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Higher Dietary Protein Intake Associated with Lower BMI, Percent Body Fat, and Waist Circumference across Diverse Young to Middle Aged Adults in NHANES
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|Title:||Higher Dietary Protein Intake Associated with Lower BMI, Percent Body Fat, and Waist Circumference across Diverse Young to Middle Aged Adults in NHANES|
|Date Issued:||May 2015|
|Publisher:||[Honolulu] : [University of Hawaii at Manoa], [May 2015]|
|Abstract:||Obesity is a significant factor affecting health and health care costs especially for Native Hawaiian and Pacific Islander. Recent weight loss studies have shown that increased dietary protein promotes fat loss and preserves fat-free body mass. This study evaluated relationships between dietary protein intake and body mass index (BMI), percent body fat (% BF), and waist circumference (WC) in the general US population. Demographic, anthropometric, and dietary data (n=4753) were obtained from the 1999-2004 National Health and Nutrition Examination Survey (NHANES) database: ages 18-49. JMP Pro 11 was used for correlation and regression statistical analysis and showed mean BMI, % BF and WC were lower with higher dietary protein intake measured as g/kg bodyweight (p<.0001). These results support the concept that lower BMI, % BF, and WC are associated with higher protein consumption. Optimal protein intake for healthy body composition appears to be greater than current recommendations based on nitrogen balance.|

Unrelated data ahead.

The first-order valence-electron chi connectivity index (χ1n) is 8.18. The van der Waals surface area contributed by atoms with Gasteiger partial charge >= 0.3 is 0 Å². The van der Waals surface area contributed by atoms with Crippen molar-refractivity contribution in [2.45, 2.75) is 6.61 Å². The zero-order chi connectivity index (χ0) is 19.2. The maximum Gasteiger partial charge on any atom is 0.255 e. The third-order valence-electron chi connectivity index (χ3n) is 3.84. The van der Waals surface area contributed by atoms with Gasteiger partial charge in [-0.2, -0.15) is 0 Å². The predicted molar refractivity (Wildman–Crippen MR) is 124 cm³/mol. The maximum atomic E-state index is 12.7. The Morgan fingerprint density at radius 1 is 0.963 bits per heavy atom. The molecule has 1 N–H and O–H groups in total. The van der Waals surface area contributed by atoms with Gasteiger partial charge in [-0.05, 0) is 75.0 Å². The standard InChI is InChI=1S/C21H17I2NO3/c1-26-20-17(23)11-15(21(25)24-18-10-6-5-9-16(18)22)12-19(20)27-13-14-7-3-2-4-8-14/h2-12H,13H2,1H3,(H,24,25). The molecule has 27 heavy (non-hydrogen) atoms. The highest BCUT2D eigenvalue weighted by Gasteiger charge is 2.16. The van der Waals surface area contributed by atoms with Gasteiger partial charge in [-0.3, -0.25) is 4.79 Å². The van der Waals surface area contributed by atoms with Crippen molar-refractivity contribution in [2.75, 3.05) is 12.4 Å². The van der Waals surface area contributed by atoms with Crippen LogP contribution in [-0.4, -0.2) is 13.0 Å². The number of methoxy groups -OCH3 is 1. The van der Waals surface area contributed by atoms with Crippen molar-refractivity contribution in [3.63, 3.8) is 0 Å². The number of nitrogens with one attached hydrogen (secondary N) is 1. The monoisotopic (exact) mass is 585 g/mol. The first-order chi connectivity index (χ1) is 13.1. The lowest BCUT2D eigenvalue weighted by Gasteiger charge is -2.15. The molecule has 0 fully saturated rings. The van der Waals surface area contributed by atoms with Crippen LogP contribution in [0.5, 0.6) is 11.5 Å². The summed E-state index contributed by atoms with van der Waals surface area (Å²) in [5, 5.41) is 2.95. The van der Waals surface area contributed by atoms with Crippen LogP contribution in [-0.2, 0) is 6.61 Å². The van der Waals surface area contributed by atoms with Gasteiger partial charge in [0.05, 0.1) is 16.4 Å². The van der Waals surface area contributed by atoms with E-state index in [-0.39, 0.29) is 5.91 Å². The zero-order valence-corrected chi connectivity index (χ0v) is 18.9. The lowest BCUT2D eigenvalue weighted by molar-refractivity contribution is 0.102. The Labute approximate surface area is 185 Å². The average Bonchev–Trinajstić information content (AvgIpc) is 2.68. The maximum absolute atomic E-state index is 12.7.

|Description:||M.S. University of Hawaii at Manoa 2015.|
Includes bibliographical references.
|Appears in Collections:||
M.S. - Nutritional Sciences|
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